High-resolution material classification maps of large global areas are generally not available. To
create material maps of geospecific imagery, the state-of-the-art process typically inputs visualspectrum
imagery to a material classifier, resulting in a raster of material codes. These material
codes can then be used to drive a physics-based IR model. The three major problems with this
offline material classification process are:
• A raster of material codes cannot be mip-mapped at run-time, leading to undesirable texture sampling artifacts.
• The classifier is forced into making a per-pixel choice from a discrete set of materials, creating hard edges and pixelation in the resulting sensor image.
• The image generator has to store both a visual and sensor representation of the same area. If the physics processing is performed off-line, several versions may be required for different times of day. For very large simulation scenes, this is a major burden.
The real-time classification and visual-to-IR transformation technology developed by
Technology Service Corporation (TSC) and MetaVR addresses the classification problem. Our
process uses pixel-shader technology to convert the per-pixel filtered visual spectrum RGB color
into its component materials, which are then used by the physics-based IR model to compute IR
radiance and IR sensor display intensity. The physics-based model takes full account of the local
environment, time of day, and sensor characteristics. For a given set of environmental
conditions, a 3D lookup table is pre-computed, allowing any possible RGB color to be remapped
to material properties, and this is performed per-pixel on the GPU. The material properties are
then used in conjunction with pre-computed real-time parameters and time-of-day considerations
to produce a physics-based radiance result. The result is a physically accurate sensor scene
derived from a visual-spectrum database. The key advantages of the new approach include:
• The filtered RGB value is used to produce physical material properties, avoiding the problem of texture aliasing.
• As RGB colors represent a blend between discrete materials in the classification palette, the resulting physical properties will also be a blend. This avoids the problem of hard edges and pixelation.
• No additional sensor database needs be stored by the IG. The process is driven entirely by the existing visual-spectrum "out-the-window" database.
The only offline processing requires the user to create a classification palette for supervised material classification by associating RGB colors with physical materials from a material database.
Using the per-pixel material properties and the real-time parameters derived from environmental conditions, a per-pixel radiance raster image is computed for each frame, as would be seen by an actual thermal sensor. Simulated sensor processing is then performed on this radiance image in real time using the GPU to implement blurring, noise and Automatic Gain Control (AGC). The AGC process maps the radiance range into a display dynamic range, and can be disabled by the user if manual level and gain controls are to be used. The AGC process uses a histogram analysis of the radiance image to determine an appropriate display dynamic range for the scene. Sensor noise is automatically computed as a function of the display’s dynamic range.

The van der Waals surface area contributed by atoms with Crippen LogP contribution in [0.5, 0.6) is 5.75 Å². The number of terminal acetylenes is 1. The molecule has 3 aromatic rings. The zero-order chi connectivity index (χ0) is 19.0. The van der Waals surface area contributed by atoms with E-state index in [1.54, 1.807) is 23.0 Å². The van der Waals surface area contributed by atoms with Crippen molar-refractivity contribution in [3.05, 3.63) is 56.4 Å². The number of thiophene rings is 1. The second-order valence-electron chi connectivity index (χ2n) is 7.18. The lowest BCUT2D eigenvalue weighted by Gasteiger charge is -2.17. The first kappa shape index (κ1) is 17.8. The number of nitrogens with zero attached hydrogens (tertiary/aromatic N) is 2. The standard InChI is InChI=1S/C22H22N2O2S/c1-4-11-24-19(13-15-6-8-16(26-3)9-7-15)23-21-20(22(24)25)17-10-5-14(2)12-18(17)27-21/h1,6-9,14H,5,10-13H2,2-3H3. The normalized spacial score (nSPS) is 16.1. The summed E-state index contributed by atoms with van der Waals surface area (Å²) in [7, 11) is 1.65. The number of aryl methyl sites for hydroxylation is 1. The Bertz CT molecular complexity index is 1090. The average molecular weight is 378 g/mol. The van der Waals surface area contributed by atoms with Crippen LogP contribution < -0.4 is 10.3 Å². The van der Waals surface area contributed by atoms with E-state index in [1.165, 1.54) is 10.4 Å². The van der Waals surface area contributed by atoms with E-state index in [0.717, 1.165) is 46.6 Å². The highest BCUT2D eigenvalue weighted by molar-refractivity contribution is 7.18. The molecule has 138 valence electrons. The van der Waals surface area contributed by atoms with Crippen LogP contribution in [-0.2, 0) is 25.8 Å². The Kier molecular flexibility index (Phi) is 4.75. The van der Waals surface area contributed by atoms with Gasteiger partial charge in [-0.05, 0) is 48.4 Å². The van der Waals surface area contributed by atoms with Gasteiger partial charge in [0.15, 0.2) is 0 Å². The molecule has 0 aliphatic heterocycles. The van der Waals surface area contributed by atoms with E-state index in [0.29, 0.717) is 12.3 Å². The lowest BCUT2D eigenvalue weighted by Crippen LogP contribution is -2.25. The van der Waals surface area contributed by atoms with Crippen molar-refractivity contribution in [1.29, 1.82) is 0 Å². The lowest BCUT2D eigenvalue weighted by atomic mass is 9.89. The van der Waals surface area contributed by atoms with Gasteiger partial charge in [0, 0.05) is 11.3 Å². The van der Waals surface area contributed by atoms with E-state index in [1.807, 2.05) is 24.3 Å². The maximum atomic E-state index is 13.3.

Geotypical content, such as 3D culture, can be directly mapped to material codes using an external file which associates texture names with material codes. The geospecific and geotypical content use the same underlying physics model, resulting in a radiometrically consistent scene.
A sequence of simulated IR sensor images, generated using the described new technology, will be included in the paper. The images show a simulation scene at various times during a 24-hour IR sensor simulation. At midnight, the IR image shows the warmer vegetation and the cooler asphalt road and concrete structures. The cooler 3D structures are difficult to discern as they have cooled to an even temperature and blend into the background. In the afternoon, the sun has heated up the asphalt road and the stucco sides of the buildings. The vegetation has cooled relative to the concrete and asphalt structures heated by the sun, which illustrates the thermal crossover effect.
The presented IR images are generated using the IR sensor model in MetaVR’s Virtual Reality
Scene Generator™ (VRSG™) version 5.8 software. VRSG is a Microsoft DirectX-based image
generator (IG) that provides geospecific sensor simulation with game quality graphics. Its IR
model is built on top of TSC’s RealIR™ application programming interface (API) library. The
RealIR API provides complete functionality for a physics-based IR model and includes sensor
specification, time-varying environment and atmosphere, physics-based computation of scene
temperatures and radiances, and atmospheric propagation using LOWTRAN or MODTRAN.
These tools meet the needs of users who wish to incorporate real-time imaging IR into their